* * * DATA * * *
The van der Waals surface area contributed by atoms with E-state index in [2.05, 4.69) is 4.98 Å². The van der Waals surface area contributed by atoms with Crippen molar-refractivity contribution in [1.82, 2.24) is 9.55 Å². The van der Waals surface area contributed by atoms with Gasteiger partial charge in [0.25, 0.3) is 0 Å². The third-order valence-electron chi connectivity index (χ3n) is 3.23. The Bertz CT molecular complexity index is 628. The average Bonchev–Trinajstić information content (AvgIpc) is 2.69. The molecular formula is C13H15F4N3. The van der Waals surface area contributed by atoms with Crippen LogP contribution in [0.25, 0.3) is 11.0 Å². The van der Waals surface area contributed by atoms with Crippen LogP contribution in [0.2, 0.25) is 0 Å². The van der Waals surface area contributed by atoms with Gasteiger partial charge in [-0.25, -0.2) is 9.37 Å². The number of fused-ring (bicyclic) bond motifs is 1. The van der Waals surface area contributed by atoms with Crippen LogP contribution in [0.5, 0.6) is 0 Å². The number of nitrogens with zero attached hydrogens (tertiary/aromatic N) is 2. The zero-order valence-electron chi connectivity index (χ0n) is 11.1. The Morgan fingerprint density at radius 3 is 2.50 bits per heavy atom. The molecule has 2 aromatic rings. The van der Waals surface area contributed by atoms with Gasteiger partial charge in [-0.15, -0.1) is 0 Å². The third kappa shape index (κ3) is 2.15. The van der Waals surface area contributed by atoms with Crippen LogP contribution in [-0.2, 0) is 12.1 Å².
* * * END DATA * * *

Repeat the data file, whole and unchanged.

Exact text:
The van der Waals surface area contributed by atoms with E-state index in [2.05, 4.69) is 4.98 Å². The van der Waals surface area contributed by atoms with Crippen molar-refractivity contribution in [1.82, 2.24) is 9.55 Å². The van der Waals surface area contributed by atoms with Gasteiger partial charge in [0.25, 0.3) is 0 Å². The third-order valence-electron chi connectivity index (χ3n) is 3.23. The Bertz CT molecular complexity index is 628. The average Bonchev–Trinajstić information content (AvgIpc) is 2.69. The molecular formula is C13H15F4N3. The van der Waals surface area contributed by atoms with Crippen LogP contribution in [0.25, 0.3) is 11.0 Å². The van der Waals surface area contributed by atoms with Crippen LogP contribution in [0.2, 0.25) is 0 Å². The van der Waals surface area contributed by atoms with Gasteiger partial charge in [-0.25, -0.2) is 9.37 Å². The number of fused-ring (bicyclic) bond motifs is 1. The van der Waals surface area contributed by atoms with Crippen LogP contribution in [0.5, 0.6) is 0 Å². The number of nitrogens with zero attached hydrogens (tertiary/aromatic N) is 2. The zero-order valence-electron chi connectivity index (χ0n) is 11.1. The Morgan fingerprint density at radius 3 is 2.50 bits per heavy atom. The molecule has 2 aromatic rings. The van der Waals surface area contributed by atoms with Gasteiger partial charge in [-0.15, -0.1) is 0 Å². The third kappa shape index (κ3) is 2.15. The van der Waals surface area contributed by atoms with Crippen LogP contribution in [-0.2, 0) is 12.1 Å².